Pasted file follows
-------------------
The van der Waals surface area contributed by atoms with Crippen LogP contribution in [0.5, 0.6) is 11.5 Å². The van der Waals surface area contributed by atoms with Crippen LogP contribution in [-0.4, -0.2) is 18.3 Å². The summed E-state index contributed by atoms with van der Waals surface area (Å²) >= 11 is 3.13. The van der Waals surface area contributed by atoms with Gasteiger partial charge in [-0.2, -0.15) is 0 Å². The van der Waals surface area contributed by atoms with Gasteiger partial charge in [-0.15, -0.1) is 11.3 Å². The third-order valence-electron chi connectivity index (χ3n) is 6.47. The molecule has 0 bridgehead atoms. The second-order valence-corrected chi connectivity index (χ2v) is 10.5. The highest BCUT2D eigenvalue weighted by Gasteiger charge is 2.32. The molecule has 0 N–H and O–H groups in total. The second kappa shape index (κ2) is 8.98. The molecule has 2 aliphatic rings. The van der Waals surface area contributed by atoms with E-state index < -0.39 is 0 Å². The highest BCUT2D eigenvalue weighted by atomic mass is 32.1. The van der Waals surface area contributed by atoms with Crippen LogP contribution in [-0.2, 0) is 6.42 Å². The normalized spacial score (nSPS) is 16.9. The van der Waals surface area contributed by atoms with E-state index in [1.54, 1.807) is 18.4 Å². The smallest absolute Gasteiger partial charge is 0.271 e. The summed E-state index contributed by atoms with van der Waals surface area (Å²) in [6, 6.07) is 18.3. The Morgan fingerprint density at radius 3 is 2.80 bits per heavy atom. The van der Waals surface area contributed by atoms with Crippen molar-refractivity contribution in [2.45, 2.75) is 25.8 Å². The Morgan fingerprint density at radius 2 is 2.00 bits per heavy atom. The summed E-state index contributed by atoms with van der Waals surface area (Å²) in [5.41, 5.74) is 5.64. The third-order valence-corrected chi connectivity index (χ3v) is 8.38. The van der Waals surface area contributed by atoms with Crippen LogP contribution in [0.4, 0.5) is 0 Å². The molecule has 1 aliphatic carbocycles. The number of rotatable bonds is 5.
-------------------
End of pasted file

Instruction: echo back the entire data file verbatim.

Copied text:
The van der Waals surface area contributed by atoms with Crippen LogP contribution in [0.5, 0.6) is 11.5 Å². The van der Waals surface area contributed by atoms with Crippen LogP contribution in [-0.4, -0.2) is 18.3 Å². The summed E-state index contributed by atoms with van der Waals surface area (Å²) >= 11 is 3.13. The van der Waals surface area contributed by atoms with Gasteiger partial charge in [-0.2, -0.15) is 0 Å². The van der Waals surface area contributed by atoms with Gasteiger partial charge in [-0.15, -0.1) is 11.3 Å². The third-order valence-electron chi connectivity index (χ3n) is 6.47. The molecule has 0 bridgehead atoms. The second-order valence-corrected chi connectivity index (χ2v) is 10.5. The highest BCUT2D eigenvalue weighted by Gasteiger charge is 2.32. The molecule has 0 N–H and O–H groups in total. The second kappa shape index (κ2) is 8.98. The molecule has 2 aliphatic rings. The van der Waals surface area contributed by atoms with E-state index < -0.39 is 0 Å². The highest BCUT2D eigenvalue weighted by atomic mass is 32.1. The van der Waals surface area contributed by atoms with Crippen LogP contribution in [-0.2, 0) is 6.42 Å². The normalized spacial score (nSPS) is 16.9. The van der Waals surface area contributed by atoms with E-state index in [1.54, 1.807) is 18.4 Å². The smallest absolute Gasteiger partial charge is 0.271 e. The summed E-state index contributed by atoms with van der Waals surface area (Å²) in [6, 6.07) is 18.3. The Morgan fingerprint density at radius 3 is 2.80 bits per heavy atom. The van der Waals surface area contributed by atoms with Crippen molar-refractivity contribution in [2.45, 2.75) is 25.8 Å². The Morgan fingerprint density at radius 2 is 2.00 bits per heavy atom. The summed E-state index contributed by atoms with van der Waals surface area (Å²) in [5.41, 5.74) is 5.64. The third-order valence-corrected chi connectivity index (χ3v) is 8.38. The van der Waals surface area contributed by atoms with Crippen LogP contribution in [0.4, 0.5) is 0 Å². The molecule has 1 aliphatic carbocycles. The number of rotatable bonds is 5.